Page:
Julius Matovu


Founder & Vice Chairman

Can you tell us more about yourself?

I am a proud Ugandan hailing from Uganda and currently residing in the Netherlands. I was a farmer and a businessman vending agricultural produce. I was a resident of Makindye Kampala Uganda. I left my country and fled to the Netherlands in December of 2012. However, since my arrival in the Netherlands, i feel so comfortable living here.

What is it like to live as an LGBT in Uganda?

Since I am  from Uganda, I have a very good idea of what it feels like to be LGBT in a land where you are hated. One lives a closeted life simply to live to the next day of your life without being what you are meant to be, or to live a life of isolation, segregation and hatred. The moment you are found out to be LGBT, your family, friends, workmates, and relatives all isolate you from further interaction simply because they think you are a contamination to them. You are considered an omen, a curse to the society, hence creating a stigma in LGBT, since the people say one needs to be punished to reform. Their belief is that no one is born gay. Much is done in order to change a gay person, like being taken to a witch doctor to spell the curse away, or to the religious leaders who pray for you claiming that the demon has possessed you to think in that line. In most cases, mob justice comes in if one is found out to be LGBT, since the public has been made to believe that homosexuals are targeting youngsters. This has been fueled by religious and political leaders. In churches or places of worship, homosexuality is preached against. Homosexuals are branded with names such as pumperman, Musasiro, buttman, muguzi was buutu, pupu eater, etc . These are all degrading and belittling because in most cases, LGBT society is not comfortable with being called disrespectful names. We are considered cockroaches who should be wiped out before we contaminate the new young Ugandan generations. LGBT are considered more dangerous than rapists. It is not safe for a LGBT to live in Uganda as an LGBT due to the following social, political, religious, and economic factors:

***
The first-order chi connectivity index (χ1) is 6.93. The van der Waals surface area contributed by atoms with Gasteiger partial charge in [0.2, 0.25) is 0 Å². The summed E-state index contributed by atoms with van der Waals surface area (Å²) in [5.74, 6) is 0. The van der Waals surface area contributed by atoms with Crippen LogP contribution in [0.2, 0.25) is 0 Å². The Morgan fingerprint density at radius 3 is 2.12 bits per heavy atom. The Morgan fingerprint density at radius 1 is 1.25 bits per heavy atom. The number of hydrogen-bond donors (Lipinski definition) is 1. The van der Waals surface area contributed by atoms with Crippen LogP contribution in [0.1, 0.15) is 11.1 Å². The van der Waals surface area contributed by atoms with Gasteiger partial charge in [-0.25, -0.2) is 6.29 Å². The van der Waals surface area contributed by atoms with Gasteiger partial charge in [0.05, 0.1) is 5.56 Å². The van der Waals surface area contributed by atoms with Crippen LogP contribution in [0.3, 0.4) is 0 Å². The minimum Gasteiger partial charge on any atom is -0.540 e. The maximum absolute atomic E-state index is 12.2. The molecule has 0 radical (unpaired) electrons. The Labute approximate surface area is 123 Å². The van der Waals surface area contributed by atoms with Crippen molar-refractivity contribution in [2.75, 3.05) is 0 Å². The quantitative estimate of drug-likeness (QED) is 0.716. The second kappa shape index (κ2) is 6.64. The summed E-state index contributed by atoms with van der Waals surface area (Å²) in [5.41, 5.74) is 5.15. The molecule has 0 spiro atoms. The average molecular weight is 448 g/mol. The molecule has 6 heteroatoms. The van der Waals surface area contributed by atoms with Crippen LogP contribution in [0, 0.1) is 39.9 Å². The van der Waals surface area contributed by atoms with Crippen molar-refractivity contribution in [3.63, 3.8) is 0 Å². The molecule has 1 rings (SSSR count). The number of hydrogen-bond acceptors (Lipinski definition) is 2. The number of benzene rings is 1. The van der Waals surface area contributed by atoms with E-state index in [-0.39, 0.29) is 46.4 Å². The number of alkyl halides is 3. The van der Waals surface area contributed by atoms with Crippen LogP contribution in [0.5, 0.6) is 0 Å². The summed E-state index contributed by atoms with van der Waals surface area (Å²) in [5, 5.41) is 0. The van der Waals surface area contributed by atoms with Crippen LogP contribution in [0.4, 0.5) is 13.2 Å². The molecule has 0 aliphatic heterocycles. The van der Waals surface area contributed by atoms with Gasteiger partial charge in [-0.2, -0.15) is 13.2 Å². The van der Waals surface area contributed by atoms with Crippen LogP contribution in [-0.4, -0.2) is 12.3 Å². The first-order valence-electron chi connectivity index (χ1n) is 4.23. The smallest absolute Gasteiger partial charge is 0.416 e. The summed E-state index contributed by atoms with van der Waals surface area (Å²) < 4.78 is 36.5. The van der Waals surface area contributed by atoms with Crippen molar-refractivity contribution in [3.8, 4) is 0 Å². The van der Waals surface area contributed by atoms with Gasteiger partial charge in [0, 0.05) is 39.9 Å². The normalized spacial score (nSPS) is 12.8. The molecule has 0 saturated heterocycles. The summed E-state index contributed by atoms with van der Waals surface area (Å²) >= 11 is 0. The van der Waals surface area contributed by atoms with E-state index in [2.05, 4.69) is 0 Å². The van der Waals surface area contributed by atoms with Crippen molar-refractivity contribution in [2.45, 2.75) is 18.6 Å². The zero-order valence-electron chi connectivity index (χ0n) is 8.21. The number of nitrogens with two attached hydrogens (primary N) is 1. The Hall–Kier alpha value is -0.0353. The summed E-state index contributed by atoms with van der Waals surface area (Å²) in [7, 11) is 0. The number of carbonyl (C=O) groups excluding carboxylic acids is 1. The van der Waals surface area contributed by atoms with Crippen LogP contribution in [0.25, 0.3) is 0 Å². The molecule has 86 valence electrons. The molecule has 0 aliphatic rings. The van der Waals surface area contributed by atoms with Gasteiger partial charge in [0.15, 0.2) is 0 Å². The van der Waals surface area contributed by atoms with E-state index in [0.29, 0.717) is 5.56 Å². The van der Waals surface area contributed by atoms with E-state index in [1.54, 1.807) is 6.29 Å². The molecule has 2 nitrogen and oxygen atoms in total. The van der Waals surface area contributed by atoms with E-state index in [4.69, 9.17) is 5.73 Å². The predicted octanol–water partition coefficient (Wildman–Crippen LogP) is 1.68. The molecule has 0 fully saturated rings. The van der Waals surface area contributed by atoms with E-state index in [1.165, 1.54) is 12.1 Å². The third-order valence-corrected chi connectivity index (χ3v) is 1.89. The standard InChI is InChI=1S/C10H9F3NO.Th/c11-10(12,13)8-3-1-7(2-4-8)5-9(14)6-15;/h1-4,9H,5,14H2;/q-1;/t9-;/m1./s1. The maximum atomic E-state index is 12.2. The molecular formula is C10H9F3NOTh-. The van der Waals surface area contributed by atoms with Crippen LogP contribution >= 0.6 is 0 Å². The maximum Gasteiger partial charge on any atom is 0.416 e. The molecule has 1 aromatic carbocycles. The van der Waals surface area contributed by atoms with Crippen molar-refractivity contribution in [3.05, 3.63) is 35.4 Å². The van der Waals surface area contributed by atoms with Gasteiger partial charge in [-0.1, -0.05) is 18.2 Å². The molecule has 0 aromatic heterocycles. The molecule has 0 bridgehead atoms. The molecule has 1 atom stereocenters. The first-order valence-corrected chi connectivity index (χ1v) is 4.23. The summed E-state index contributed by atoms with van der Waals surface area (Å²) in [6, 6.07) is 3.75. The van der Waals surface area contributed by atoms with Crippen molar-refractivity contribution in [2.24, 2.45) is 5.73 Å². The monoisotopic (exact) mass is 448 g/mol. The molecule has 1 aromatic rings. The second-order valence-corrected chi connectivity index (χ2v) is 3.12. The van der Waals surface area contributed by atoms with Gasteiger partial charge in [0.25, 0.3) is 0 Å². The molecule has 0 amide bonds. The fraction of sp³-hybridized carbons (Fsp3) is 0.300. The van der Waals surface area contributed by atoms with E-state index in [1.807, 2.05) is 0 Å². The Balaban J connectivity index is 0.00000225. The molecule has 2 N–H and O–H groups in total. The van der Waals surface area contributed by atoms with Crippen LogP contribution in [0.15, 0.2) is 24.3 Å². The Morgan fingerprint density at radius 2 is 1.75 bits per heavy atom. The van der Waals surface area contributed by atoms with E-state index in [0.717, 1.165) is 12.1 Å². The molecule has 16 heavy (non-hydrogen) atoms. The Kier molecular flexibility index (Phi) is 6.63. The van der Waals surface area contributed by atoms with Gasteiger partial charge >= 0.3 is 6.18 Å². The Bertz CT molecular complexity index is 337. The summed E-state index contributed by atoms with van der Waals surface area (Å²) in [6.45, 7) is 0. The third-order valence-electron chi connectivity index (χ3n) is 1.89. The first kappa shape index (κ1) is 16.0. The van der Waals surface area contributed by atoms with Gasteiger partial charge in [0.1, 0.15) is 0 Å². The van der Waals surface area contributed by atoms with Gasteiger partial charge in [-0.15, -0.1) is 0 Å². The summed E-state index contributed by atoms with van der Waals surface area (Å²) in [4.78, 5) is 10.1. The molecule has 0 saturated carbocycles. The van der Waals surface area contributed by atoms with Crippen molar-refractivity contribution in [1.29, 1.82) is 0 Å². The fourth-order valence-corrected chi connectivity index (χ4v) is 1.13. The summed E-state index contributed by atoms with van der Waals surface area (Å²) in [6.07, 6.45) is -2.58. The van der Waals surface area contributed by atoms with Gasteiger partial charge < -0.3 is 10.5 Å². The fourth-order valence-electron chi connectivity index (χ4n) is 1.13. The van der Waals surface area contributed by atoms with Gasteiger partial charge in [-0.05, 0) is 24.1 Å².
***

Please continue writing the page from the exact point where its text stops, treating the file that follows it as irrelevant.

Socially, the public is not tolerant of the LGBT life, due to fears and hate instigated by politicians and religious leaders. The public is told that the moral values of LGBT people are to destroy the African culture and are sponsored by the Western countries, hence advocating to pass the Kill the Gays Bill in Uganda, proposed by David Bahati and supported by Simon Lokodo, who is the Minister of State Ethics.

Secondly, the religious leaders consider LGBT ungodly, unnatural, and evil, and their homosexual habits are here to promote satanic cultures, and thus they preach against them. The likes of pastors such as Martin Sempa and Male all backed by Scott Lively, an American Evangelical pastor.

Economically, after exposure, the LGBT in Uganda lose their jobs or employment due to segregation. They are vulnerable to risky practices such as drugs and illegal prostitution through which they end up contracting HIV/AIDS. Based on such grounds, I can conclude that it is not safe to be an LGBT in Uganda.

 Are there any organisations that support the LGBT community in Uganda?

 Yes, there is a variety of them, but they are not well known to the grassroots LGBT community. That is to say: not all of them know their operations and whereabouts. For example Sexual Minorities Uganda (SMUG). It’s the most well known to the international community, but only a chosen few know it in Uganda, because their operation is suffocated by the government. Other organisations include St Paul, GEHO, Refugee Law Project and others.

What is Uganda Gay On Move?